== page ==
Home for Irish Setter Lovers Around the World
I was just wondering has anyone done this before and if so how does it usually work - what are the pro's and con's what should we consider? How do you usually work it out money wise, who's name is the dog in or do you have it joint?
We aren't in a position to be able to keep a dog (we wouldn't be able to 100% guarantee at all times we could keep him sep from the bitches and its not worth the risk of mother son or half sister matings!!!), but we would like to have a boy shown and to be able to have some say in the future if he is used at stud etc.
If anyone has any experience of these things please could they share.
I have never owned a dog in partnership so can only give you an idea based on the experiences of others.
A partnership agreement is whatever criteria you decide to set so, yes, the dog would be in joint names. You can make it a condition ensureing that you have a decision or the final word in all studwork and usually stud fees are split 50-50. You, as the breeder, can charge whatever you want for the puppy but, again it is often half price or you might not want to charge anything at all. You should insist that the puppy has all health checks in place, including any DNA tests, hip scores etc. You should ensure that if the partnership doesn't work the future of the dog is safeguarded, whether he comes back to you or is re-homed with your knowledge and approval. Others will be able to give you a better idea of what else to include.
Whatever you decide to do over your partnership please draw up a proper contract indicating all points of agreement which will be signed and retained by both parties so there are no grey areas. I have seen too many partnerships go sour because neither party had a proper contract in place.
Hi Susie, I currently own a Gordon Setter, bred by me, in parnership with the owner of the sire I used for the litter. It is an excellent arrangement. I have a very simple arrangement in place, I am notified of any interest regarding studs, the money for any studs will be kept by the other party as I feel she pays for his testing, care on a daily basis, vet bills and show entries. I sometimes take him away for show weekends which is great so I get to spend time with him. I do not have to pay for studs but I will always offer a puppy to this lady as a way of courtesy, but she is a great friend and lovely. Indeed I will often help her show her other dogs and take the younger ones away for showing with me.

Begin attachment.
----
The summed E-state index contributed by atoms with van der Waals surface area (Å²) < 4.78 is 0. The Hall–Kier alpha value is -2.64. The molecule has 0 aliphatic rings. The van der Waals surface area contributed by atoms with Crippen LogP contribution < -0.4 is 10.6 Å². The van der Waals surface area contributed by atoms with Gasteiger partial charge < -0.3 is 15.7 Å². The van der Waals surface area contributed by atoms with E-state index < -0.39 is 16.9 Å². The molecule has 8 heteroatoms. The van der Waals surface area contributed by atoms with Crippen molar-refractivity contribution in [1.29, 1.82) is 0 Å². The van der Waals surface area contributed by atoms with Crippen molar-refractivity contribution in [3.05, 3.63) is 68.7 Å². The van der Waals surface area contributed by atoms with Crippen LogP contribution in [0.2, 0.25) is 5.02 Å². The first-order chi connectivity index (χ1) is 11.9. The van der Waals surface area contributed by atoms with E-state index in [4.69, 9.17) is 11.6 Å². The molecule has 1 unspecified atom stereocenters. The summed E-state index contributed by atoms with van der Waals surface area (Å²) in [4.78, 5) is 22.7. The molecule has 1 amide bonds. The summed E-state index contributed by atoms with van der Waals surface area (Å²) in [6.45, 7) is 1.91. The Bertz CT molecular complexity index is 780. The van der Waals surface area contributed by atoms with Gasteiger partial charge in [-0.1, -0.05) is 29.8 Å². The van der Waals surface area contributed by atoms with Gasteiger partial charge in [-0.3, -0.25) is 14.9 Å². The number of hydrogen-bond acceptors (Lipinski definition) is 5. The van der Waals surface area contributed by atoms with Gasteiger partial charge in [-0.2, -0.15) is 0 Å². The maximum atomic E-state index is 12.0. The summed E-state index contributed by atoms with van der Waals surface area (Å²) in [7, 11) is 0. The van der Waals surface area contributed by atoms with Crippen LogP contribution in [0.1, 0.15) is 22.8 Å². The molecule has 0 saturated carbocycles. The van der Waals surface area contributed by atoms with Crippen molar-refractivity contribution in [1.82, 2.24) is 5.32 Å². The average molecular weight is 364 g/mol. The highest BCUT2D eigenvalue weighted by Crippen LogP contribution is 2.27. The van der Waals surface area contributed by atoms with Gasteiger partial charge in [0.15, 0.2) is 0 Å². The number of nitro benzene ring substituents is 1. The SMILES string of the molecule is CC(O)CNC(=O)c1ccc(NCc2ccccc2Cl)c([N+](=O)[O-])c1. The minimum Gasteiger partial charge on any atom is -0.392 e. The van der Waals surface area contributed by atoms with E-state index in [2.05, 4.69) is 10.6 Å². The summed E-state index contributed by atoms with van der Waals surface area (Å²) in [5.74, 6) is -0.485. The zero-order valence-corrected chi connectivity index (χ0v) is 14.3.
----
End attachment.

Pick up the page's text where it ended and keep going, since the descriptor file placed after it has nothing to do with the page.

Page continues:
Most importantly you must trust and have mutual repect for the person you engage in any partnership with. Having similiar outlooks on the care, showing ie sending dogs abroad for showing etc of a dog is very very important.
Susie, partnerships are a good solution, eg in the situation you have said here. A good relationship with the co-owner is crucial, BUT however Best Friends For Years you might be, a sound and professionally worked out contract is a MUST. You will both know exactly what is expected of each other in all foeseeable circumstances.
I would say, think very carefully before you go into joint ownership. It can work well. but it can also go very wrong. I have co owned and only once had problems . The dog is registered in both names jointly, so show entries are also in joint names, and you will both have to sign the application to register a litter sired by the dog. How you work out the finances is up to you. It could be the dog lives permanently with the other co owner, who pays all the bills , but your name is on the show entries and the dog can only be used at stud with your agreement. Or you could agree to pay a share of the costs (be very clear about who pays what, who gets stud fees), or that the dog comes back to you at times.
It is vitally important that you get on very well with the other person and trust them , and that they trust you. And that you have similar ideas about how to raise a puppy. Probably it helps a lot if you trust the other owner enough that you dont need to be over controlling! I would avoid sharing with a very controlling person, or somebody who is unpredictable or volatile, you dont want to get into arguments with your co owner!
But if things do go wrong, it can be very difficult. If you really fall out with the co owner, they could refuse to return the dog to you, refuse to show the dog, refuse to allow it to be bred from, and you cannot use the dog at stud without their agreement.
It can work out well, but be very careful who you co own with!
Thank you everyone for your advice. It seems that making sure everything is out in the open at the start is the key to these things. We'd need to know we'd placed the dog in the best possible home so that if the worst did happen and the partnership did breakdown we'd know the dog was well cared for.
It also seems to be very different co-owning with an exhibitor/breeder as opposed to a friend who doesn't show.
© 2023 Created by Gene. Powered by